By Gary M. White, MD

Coumadin Necrosis

Necrosis of the skin 3-6 days after starting warfarin or 3-6 days after excessive hypocoaguability in a patient on warfarin is characteristic of coumadin necrosis.


The skin is initially painful and edematous, followed by echymosis, hemorrhagic bulla and necrosis. Commonly affected sites include the fatty areas of the thighs, breasts or buttocks but other sites including the penis may be affected. Coumadin-induced necrosis may occur in patients with an inherited or acquired protein C deficiency, in patients with protein S deficiency, or in normal patients. The presumed mechanism is via initial rapid decrease in the protein C anticoagulant activity compared with the slower decline of other vitamin K dependent factors.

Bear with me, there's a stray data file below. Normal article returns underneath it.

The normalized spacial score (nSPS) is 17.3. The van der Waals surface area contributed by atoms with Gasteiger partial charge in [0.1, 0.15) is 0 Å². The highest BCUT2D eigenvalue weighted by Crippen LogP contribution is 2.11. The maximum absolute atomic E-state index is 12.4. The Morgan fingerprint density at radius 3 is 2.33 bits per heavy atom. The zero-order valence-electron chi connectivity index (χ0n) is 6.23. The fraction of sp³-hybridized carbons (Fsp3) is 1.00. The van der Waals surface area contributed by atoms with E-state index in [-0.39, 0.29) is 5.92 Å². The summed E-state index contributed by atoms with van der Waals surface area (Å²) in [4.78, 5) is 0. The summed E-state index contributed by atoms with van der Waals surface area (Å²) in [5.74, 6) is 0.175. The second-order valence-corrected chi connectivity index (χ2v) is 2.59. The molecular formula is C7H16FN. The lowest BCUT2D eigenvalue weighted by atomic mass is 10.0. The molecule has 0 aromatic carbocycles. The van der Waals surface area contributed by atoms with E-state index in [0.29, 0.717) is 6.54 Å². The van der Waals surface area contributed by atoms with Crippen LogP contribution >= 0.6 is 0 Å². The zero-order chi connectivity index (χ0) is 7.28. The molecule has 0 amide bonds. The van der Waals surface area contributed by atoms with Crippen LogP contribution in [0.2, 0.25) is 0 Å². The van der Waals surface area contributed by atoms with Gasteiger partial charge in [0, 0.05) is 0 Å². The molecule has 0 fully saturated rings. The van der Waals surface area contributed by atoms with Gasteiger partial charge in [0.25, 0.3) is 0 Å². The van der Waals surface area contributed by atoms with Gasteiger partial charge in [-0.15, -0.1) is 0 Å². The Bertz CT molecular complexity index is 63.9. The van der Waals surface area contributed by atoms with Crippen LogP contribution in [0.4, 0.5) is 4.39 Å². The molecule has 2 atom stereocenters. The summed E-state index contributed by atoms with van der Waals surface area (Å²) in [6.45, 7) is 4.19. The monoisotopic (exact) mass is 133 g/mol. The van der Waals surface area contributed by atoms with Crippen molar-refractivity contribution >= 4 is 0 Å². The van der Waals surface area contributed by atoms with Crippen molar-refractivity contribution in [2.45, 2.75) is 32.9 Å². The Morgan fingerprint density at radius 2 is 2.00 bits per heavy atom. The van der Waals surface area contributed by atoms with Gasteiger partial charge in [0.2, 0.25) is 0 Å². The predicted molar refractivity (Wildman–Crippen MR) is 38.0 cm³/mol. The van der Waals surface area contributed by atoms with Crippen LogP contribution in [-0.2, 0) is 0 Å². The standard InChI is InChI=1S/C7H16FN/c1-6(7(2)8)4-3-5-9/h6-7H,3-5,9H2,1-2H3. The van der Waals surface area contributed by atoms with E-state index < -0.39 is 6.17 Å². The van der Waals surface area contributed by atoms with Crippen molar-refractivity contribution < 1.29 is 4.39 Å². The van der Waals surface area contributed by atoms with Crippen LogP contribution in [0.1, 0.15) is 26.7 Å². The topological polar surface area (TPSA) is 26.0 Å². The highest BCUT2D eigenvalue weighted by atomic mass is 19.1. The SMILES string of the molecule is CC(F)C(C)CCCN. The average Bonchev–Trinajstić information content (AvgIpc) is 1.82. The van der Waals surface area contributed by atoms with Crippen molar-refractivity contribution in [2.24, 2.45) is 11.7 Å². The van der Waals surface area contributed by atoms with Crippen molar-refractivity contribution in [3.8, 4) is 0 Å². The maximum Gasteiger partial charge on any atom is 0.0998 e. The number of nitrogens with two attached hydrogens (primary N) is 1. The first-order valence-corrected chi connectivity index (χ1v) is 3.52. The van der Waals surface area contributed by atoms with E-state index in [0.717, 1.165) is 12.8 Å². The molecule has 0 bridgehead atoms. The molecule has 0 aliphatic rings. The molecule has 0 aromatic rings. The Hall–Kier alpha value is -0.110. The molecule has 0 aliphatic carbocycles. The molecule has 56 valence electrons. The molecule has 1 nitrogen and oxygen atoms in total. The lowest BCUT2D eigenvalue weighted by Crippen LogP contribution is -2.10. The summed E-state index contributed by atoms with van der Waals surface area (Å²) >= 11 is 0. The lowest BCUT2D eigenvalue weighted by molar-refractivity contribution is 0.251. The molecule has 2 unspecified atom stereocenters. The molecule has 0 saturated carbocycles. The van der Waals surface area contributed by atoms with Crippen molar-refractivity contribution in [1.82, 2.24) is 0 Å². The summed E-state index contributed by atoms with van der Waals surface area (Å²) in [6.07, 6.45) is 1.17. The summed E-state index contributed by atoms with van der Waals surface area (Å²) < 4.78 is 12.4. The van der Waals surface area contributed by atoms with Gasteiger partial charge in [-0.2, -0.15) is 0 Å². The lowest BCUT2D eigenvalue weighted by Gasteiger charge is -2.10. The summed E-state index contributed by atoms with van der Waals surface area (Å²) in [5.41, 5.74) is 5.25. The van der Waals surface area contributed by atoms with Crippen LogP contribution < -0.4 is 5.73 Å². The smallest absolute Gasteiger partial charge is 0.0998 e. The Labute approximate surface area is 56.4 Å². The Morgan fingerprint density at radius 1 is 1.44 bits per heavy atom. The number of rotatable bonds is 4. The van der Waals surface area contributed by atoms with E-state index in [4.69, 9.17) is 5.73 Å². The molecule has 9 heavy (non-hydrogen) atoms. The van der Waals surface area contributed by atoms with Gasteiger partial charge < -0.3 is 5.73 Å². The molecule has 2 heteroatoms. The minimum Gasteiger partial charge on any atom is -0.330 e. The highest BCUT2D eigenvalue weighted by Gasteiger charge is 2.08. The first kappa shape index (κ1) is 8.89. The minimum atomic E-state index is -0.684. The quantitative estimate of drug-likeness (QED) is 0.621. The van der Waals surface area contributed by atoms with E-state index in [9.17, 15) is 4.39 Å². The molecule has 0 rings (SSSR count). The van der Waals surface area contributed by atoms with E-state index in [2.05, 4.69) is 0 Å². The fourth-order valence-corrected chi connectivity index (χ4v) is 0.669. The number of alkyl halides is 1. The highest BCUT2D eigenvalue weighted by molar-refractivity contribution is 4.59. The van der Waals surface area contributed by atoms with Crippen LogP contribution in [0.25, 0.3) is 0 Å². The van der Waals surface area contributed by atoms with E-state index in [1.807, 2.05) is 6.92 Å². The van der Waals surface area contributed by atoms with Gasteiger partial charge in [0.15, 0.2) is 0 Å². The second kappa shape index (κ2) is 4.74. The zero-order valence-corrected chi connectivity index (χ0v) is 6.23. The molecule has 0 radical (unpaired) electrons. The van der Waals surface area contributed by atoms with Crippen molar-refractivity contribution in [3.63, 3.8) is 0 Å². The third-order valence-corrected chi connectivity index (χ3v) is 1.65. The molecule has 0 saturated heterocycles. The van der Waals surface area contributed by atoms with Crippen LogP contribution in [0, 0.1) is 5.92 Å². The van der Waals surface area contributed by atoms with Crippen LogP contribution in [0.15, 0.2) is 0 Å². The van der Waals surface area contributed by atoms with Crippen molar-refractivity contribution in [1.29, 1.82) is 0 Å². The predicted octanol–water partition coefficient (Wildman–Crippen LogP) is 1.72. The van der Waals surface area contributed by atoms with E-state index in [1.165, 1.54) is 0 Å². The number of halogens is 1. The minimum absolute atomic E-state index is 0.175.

The warfarin should be stopped, vitamin K given and heparin infused to therapeutic doses. The administration of purified protein C concentrate should be considered. Supportive treatment should be given depending upon the extent and may include wound care, debridement and even skin grafting. Future administration of warfarin should be avoided if possible. However, if needed, an initial loading dose should be avoided and/or purified protein C concentrate given.

Additional Pictures

Coumadin Necrosis Coumadin Necrosis


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